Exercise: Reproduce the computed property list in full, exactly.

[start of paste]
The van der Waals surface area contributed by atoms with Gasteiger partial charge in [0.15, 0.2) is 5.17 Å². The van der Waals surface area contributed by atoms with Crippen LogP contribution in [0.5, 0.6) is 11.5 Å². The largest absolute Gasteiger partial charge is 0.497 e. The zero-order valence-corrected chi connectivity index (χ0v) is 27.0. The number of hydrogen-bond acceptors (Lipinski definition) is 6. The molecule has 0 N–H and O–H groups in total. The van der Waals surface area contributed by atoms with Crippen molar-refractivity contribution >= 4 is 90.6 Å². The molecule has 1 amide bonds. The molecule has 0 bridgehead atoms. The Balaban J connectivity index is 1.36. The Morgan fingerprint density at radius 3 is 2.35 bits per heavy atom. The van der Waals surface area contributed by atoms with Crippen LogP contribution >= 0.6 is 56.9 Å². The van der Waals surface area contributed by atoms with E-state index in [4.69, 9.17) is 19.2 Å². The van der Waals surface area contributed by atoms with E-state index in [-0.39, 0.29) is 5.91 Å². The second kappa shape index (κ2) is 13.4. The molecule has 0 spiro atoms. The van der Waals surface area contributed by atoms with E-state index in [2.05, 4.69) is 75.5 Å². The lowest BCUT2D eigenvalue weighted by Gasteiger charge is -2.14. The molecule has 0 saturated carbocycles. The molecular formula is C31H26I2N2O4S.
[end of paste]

The van der Waals surface area contributed by atoms with Gasteiger partial charge in [0.15, 0.2) is 5.17 Å². The van der Waals surface area contributed by atoms with Crippen LogP contribution in [0.5, 0.6) is 11.5 Å². The largest absolute Gasteiger partial charge is 0.497 e. The zero-order valence-corrected chi connectivity index (χ0v) is 27.0. The number of hydrogen-bond acceptors (Lipinski definition) is 6. The molecule has 0 N–H and O–H groups in total. The van der Waals surface area contributed by atoms with Crippen molar-refractivity contribution >= 4 is 90.6 Å². The molecule has 1 amide bonds. The molecule has 0 bridgehead atoms. The Balaban J connectivity index is 1.36. The Morgan fingerprint density at radius 3 is 2.35 bits per heavy atom. The van der Waals surface area contributed by atoms with Crippen LogP contribution >= 0.6 is 56.9 Å². The van der Waals surface area contributed by atoms with E-state index in [4.69, 9.17) is 19.2 Å². The van der Waals surface area contributed by atoms with E-state index in [-0.39, 0.29) is 5.91 Å². The second kappa shape index (κ2) is 13.4. The molecule has 0 spiro atoms. The van der Waals surface area contributed by atoms with E-state index in [2.05, 4.69) is 75.5 Å². The lowest BCUT2D eigenvalue weighted by Gasteiger charge is -2.14. The molecule has 0 saturated carbocycles. The molecular formula is C31H26I2N2O4S.